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Evening Oral Care

We are all very aware of taking care of our teeth each day. We brush every morning and many of us have a toothbrush in our desk at work so we can brush after lunch. At the very least, we can duck into the restroom during a break and swish our mouth with some cool water to freshen up a bit. However, at night, while we are sleeping, we don’t swallow. This causes bacteria to build up in our mouth. If our teeth are very, very clean, the bacteria don’t have anything to feed on. So, developing a consistent nighttime oral hygiene routine is an important step toward strong teeth and healthy gums.

Every person, regardless of age, should do three things during their evening oral hygiene routine: brush their teeth, floss their teeth, and rinse with mouthwash. It does not matter which you do first, although most people do finish up with mouthwash.

Step 1: Brushing

Brushing your teeth is the primary way to protect them from decaying. First, select a good toothbrush, one that has soft bristles. Whether you use a manual toothbrush or an electric toothbrush is entirely up to you – it is definitely a personal preference. Then, select a toothbrush that has fluoride as one of the ingredients. Brush your teeth back and forth, at a 45-degree angle to the gum line. One mistake that many people make is to only brush the front surfaces of their teeth – the part that other people see. However, after you do that, you should also brush the backside of your teeth, and the “bottom parts”, the parts that you use to chew.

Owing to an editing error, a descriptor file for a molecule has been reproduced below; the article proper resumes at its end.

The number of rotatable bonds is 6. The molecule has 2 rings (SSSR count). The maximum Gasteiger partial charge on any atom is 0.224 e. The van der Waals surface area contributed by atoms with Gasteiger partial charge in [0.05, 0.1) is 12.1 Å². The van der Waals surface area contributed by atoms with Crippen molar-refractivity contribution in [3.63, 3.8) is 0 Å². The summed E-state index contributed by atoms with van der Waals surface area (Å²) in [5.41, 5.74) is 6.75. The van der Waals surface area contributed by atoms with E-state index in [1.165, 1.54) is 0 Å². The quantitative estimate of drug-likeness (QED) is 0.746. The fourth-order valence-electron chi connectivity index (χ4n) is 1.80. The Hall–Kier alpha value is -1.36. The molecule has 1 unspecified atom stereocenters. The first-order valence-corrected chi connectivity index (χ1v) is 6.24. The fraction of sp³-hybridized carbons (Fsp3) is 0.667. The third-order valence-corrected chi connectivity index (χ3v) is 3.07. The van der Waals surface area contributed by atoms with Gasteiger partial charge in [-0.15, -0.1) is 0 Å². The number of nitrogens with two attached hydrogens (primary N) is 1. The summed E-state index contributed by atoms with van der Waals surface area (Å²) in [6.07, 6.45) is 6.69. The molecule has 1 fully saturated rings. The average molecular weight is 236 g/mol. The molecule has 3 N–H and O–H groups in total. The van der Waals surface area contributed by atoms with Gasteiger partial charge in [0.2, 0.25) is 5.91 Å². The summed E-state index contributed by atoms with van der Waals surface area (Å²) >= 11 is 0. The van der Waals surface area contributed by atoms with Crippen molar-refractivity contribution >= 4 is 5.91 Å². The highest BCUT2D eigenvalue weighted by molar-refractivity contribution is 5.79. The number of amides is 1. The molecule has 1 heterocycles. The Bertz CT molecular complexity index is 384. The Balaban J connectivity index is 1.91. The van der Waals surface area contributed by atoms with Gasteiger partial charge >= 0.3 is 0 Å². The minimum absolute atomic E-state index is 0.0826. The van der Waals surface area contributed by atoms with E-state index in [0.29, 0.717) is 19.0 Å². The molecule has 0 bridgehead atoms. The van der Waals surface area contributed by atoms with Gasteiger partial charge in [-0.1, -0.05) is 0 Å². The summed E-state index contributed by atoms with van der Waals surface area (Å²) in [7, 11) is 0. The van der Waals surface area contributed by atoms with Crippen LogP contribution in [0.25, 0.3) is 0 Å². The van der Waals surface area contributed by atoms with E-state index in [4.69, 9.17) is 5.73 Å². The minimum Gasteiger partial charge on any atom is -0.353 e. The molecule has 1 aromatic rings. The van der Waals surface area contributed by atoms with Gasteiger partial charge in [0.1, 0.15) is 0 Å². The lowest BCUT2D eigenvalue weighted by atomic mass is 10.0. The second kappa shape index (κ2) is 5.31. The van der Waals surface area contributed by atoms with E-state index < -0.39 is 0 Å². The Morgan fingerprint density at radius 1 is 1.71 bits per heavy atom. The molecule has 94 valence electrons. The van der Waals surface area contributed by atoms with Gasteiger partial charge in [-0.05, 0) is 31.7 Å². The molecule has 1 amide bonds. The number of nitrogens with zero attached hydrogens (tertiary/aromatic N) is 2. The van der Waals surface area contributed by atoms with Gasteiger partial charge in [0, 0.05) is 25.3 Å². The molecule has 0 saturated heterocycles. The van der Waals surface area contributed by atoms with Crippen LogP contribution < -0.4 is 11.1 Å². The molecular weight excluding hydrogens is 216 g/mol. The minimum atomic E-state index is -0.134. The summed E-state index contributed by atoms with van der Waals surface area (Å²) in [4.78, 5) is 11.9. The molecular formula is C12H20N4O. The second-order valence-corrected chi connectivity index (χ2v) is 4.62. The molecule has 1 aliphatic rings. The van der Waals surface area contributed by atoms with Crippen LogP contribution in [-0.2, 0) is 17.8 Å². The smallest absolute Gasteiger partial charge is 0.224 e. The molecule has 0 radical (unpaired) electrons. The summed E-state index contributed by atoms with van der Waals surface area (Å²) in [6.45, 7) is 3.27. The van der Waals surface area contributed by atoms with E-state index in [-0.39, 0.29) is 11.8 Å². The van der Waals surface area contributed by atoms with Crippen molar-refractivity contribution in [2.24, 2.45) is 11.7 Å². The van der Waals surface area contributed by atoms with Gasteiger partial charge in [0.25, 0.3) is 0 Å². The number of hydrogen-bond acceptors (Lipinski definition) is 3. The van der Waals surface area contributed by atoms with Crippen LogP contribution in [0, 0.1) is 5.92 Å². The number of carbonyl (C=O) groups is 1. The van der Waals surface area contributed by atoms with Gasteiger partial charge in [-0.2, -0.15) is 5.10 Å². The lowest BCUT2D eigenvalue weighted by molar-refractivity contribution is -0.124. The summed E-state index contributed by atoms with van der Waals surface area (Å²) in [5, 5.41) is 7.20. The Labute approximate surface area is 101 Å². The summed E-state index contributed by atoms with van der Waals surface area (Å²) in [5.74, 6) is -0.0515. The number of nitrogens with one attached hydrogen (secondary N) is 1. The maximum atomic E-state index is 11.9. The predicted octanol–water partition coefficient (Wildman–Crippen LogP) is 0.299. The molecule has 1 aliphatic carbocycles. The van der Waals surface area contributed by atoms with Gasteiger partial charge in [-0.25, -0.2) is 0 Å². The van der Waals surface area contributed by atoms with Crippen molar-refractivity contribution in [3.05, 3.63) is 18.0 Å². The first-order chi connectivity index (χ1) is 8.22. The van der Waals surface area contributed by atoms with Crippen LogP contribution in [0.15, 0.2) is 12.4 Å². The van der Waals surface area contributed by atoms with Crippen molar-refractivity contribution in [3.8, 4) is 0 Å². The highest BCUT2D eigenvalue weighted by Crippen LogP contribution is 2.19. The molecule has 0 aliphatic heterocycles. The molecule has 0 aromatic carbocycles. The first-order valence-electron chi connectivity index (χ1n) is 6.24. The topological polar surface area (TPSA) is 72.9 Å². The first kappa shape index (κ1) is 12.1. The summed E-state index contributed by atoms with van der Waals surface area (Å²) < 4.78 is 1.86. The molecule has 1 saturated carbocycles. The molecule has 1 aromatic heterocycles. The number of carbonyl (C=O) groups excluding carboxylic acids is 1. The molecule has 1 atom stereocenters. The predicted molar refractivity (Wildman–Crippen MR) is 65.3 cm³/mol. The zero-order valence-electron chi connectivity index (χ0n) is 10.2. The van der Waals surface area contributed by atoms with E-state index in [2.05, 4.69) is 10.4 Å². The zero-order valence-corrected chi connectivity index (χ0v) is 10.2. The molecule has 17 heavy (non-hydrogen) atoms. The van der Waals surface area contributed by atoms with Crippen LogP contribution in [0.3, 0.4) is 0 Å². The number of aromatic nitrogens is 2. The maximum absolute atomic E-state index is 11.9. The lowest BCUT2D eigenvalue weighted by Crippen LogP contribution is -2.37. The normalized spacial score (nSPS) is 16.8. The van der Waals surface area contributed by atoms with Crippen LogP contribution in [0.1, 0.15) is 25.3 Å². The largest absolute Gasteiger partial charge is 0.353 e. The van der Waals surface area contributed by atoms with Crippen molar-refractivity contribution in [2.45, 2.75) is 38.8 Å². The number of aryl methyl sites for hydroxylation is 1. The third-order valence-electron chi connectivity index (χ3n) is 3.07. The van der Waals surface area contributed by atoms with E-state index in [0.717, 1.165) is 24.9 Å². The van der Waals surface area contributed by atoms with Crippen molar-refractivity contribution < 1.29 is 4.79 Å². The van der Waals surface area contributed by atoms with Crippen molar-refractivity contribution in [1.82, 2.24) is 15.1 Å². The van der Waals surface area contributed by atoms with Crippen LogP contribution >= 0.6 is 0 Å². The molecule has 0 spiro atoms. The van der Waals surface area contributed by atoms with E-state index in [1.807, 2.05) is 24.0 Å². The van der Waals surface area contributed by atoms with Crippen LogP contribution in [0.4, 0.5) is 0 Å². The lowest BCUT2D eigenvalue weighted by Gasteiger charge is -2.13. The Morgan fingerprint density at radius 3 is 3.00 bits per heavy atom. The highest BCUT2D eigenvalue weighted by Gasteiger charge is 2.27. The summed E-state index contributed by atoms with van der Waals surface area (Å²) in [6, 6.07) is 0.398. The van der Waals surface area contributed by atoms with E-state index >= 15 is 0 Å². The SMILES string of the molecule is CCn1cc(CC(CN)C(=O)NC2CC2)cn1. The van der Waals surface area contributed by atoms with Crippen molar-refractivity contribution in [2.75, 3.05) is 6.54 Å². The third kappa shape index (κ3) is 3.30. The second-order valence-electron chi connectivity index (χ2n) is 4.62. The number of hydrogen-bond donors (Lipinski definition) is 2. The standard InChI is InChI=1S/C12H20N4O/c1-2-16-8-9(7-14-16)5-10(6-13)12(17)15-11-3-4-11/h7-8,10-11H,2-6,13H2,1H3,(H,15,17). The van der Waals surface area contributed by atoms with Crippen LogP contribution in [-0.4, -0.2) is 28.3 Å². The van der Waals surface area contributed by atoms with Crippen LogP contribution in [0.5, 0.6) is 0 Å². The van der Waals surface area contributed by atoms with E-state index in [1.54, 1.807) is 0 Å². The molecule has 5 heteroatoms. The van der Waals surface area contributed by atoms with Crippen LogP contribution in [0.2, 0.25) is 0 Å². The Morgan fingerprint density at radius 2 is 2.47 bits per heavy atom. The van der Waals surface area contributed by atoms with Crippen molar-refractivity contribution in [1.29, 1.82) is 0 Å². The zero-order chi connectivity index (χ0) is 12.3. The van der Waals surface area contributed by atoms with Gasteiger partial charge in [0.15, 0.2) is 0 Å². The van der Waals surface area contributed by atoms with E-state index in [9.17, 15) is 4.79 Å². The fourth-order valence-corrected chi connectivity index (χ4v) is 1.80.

So, should you brush right after dinner or right before bed? The answer to that question is: It depends. It really depends on how prone you are to having gum disease. Check with your dentist to see what your risk is. If you are at a moderate to high risk of gum disease, you should probably brush both times – right after dinner and right before bed. Otherwise, either is fine.


Flossing is one of the most important health regimens that you can do, but it is one of the most neglected. It is absolutely critical for total oral health; flossing allows you to clean out plaque from between teeth that your toothbrush just can’t reach. In fact, when you floss, you are removing plaque while it is still soft. Also, when you floss at least once a day, you are working to prevent periodontal disease (the scientific name for gum disease). The American Dental Association suggests that you use a piece of floss that is about 18 inches long. Wrap it around your middle fingers and then hold the rest of it between your thumbs and forefingers. To floss, rub the floss between your teeth, moving it toward the gum line. Push the floss against the side of each tooth, rubbing it back and forth against the tooth. When you get close to the root of your tooth, keep rubbing the floss softly between the gum and the tooth. Repeat this motion with all of your teeth.


The last step of your nighttime oral care routine should be to rinse with mouthwash. A good mouthwash helps to freshen your breath, helps protect your gums from inflammation, and helps keep your teeth clean and free of plaque. Although your dentist might give you a mouthwash or oral rinse that requires a prescription, there are many, many mouthwashes that are sold in drug stores or in the health and beauty section of your local big-box store. Be sure to read the care instructions on the package to ensure that you get the best results from the product that you choose.